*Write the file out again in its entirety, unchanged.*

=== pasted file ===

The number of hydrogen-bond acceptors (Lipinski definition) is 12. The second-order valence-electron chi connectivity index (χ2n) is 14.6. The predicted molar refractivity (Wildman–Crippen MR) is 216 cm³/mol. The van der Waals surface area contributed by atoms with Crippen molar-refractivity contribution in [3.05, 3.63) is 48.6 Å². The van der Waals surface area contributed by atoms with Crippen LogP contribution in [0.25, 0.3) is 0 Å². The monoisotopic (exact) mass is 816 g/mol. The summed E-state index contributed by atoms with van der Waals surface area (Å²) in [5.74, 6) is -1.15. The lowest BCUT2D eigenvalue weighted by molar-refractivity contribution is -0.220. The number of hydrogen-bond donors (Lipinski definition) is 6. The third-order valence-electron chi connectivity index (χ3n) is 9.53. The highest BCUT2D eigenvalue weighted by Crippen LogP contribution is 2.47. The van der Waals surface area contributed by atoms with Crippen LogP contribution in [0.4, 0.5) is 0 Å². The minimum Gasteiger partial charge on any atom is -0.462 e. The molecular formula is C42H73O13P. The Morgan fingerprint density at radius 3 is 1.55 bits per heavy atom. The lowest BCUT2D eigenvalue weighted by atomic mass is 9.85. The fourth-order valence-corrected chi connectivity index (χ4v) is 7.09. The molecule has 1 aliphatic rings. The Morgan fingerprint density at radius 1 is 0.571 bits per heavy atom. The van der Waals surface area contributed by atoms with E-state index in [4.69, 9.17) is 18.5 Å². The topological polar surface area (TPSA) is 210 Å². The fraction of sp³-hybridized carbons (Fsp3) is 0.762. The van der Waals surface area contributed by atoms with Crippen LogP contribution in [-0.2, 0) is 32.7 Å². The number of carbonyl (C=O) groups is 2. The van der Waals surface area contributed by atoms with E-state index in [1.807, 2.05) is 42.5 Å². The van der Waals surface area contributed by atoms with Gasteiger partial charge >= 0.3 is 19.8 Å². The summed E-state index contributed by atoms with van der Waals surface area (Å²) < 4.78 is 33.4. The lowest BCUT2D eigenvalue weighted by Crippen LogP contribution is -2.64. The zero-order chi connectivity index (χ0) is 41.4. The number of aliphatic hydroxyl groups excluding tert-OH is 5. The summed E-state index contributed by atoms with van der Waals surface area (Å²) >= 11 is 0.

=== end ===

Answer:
The number of hydrogen-bond acceptors (Lipinski definition) is 12. The second-order valence-electron chi connectivity index (χ2n) is 14.6. The predicted molar refractivity (Wildman–Crippen MR) is 216 cm³/mol. The van der Waals surface area contributed by atoms with Crippen molar-refractivity contribution in [3.05, 3.63) is 48.6 Å². The van der Waals surface area contributed by atoms with Crippen LogP contribution in [0.25, 0.3) is 0 Å². The monoisotopic (exact) mass is 816 g/mol. The summed E-state index contributed by atoms with van der Waals surface area (Å²) in [5.74, 6) is -1.15. The lowest BCUT2D eigenvalue weighted by molar-refractivity contribution is -0.220. The number of hydrogen-bond donors (Lipinski definition) is 6. The third-order valence-electron chi connectivity index (χ3n) is 9.53. The highest BCUT2D eigenvalue weighted by Crippen LogP contribution is 2.47. The van der Waals surface area contributed by atoms with Crippen LogP contribution in [0.4, 0.5) is 0 Å². The minimum Gasteiger partial charge on any atom is -0.462 e. The molecular formula is C42H73O13P. The Morgan fingerprint density at radius 3 is 1.55 bits per heavy atom. The lowest BCUT2D eigenvalue weighted by atomic mass is 9.85. The fourth-order valence-corrected chi connectivity index (χ4v) is 7.09. The molecule has 1 aliphatic rings. The Morgan fingerprint density at radius 1 is 0.571 bits per heavy atom. The van der Waals surface area contributed by atoms with E-state index in [4.69, 9.17) is 18.5 Å². The topological polar surface area (TPSA) is 210 Å². The fraction of sp³-hybridized carbons (Fsp3) is 0.762. The van der Waals surface area contributed by atoms with Crippen LogP contribution in [-0.2, 0) is 32.7 Å². The number of carbonyl (C=O) groups is 2. The van der Waals surface area contributed by atoms with E-state index in [1.807, 2.05) is 42.5 Å². The van der Waals surface area contributed by atoms with Gasteiger partial charge >= 0.3 is 19.8 Å². The summed E-state index contributed by atoms with van der Waals surface area (Å²) < 4.78 is 33.4. The lowest BCUT2D eigenvalue weighted by Crippen LogP contribution is -2.64. The zero-order chi connectivity index (χ0) is 41.4. The number of aliphatic hydroxyl groups excluding tert-OH is 5. The summed E-state index contributed by atoms with van der Waals surface area (Å²) >= 11 is 0.